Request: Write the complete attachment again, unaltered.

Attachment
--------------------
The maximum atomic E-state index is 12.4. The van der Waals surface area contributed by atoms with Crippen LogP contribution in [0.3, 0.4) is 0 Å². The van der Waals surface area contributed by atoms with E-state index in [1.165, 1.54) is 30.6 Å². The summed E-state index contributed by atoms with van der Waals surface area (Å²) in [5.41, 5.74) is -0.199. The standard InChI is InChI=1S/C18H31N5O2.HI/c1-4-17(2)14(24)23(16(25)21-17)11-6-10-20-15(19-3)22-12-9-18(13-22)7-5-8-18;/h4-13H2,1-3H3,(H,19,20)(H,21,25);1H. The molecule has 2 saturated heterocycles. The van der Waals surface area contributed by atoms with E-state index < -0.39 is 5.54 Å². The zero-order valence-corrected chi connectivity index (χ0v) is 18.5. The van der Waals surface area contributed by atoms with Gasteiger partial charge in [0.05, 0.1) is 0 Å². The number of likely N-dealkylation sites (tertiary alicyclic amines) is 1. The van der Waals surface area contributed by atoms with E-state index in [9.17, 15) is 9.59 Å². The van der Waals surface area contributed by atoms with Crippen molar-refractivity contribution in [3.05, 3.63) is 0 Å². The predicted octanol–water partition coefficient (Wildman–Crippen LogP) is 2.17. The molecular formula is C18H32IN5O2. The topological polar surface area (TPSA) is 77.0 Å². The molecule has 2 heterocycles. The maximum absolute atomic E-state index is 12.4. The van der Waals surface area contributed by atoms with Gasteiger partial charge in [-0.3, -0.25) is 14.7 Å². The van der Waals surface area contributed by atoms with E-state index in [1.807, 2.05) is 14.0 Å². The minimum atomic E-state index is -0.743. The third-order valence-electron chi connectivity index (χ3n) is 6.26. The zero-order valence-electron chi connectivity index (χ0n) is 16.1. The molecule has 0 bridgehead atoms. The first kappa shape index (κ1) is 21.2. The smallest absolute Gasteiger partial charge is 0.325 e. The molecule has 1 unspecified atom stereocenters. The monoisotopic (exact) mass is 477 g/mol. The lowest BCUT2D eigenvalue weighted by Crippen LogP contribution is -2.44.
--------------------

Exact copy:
The maximum atomic E-state index is 12.4. The van der Waals surface area contributed by atoms with Crippen LogP contribution in [0.3, 0.4) is 0 Å². The van der Waals surface area contributed by atoms with E-state index in [1.165, 1.54) is 30.6 Å². The summed E-state index contributed by atoms with van der Waals surface area (Å²) in [5.41, 5.74) is -0.199. The standard InChI is InChI=1S/C18H31N5O2.HI/c1-4-17(2)14(24)23(16(25)21-17)11-6-10-20-15(19-3)22-12-9-18(13-22)7-5-8-18;/h4-13H2,1-3H3,(H,19,20)(H,21,25);1H. The molecule has 2 saturated heterocycles. The van der Waals surface area contributed by atoms with E-state index < -0.39 is 5.54 Å². The zero-order valence-corrected chi connectivity index (χ0v) is 18.5. The van der Waals surface area contributed by atoms with Gasteiger partial charge in [0.05, 0.1) is 0 Å². The number of likely N-dealkylation sites (tertiary alicyclic amines) is 1. The van der Waals surface area contributed by atoms with E-state index in [9.17, 15) is 9.59 Å². The van der Waals surface area contributed by atoms with Crippen molar-refractivity contribution in [3.05, 3.63) is 0 Å². The predicted octanol–water partition coefficient (Wildman–Crippen LogP) is 2.17. The molecular formula is C18H32IN5O2. The topological polar surface area (TPSA) is 77.0 Å². The molecule has 2 heterocycles. The maximum absolute atomic E-state index is 12.4. The van der Waals surface area contributed by atoms with Gasteiger partial charge in [-0.3, -0.25) is 14.7 Å². The van der Waals surface area contributed by atoms with E-state index in [1.807, 2.05) is 14.0 Å². The minimum atomic E-state index is -0.743. The third-order valence-electron chi connectivity index (χ3n) is 6.26. The zero-order valence-electron chi connectivity index (χ0n) is 16.1. The molecule has 0 bridgehead atoms. The first kappa shape index (κ1) is 21.2. The smallest absolute Gasteiger partial charge is 0.325 e. The molecule has 1 unspecified atom stereocenters. The monoisotopic (exact) mass is 477 g/mol. The lowest BCUT2D eigenvalue weighted by Crippen LogP contribution is -2.44.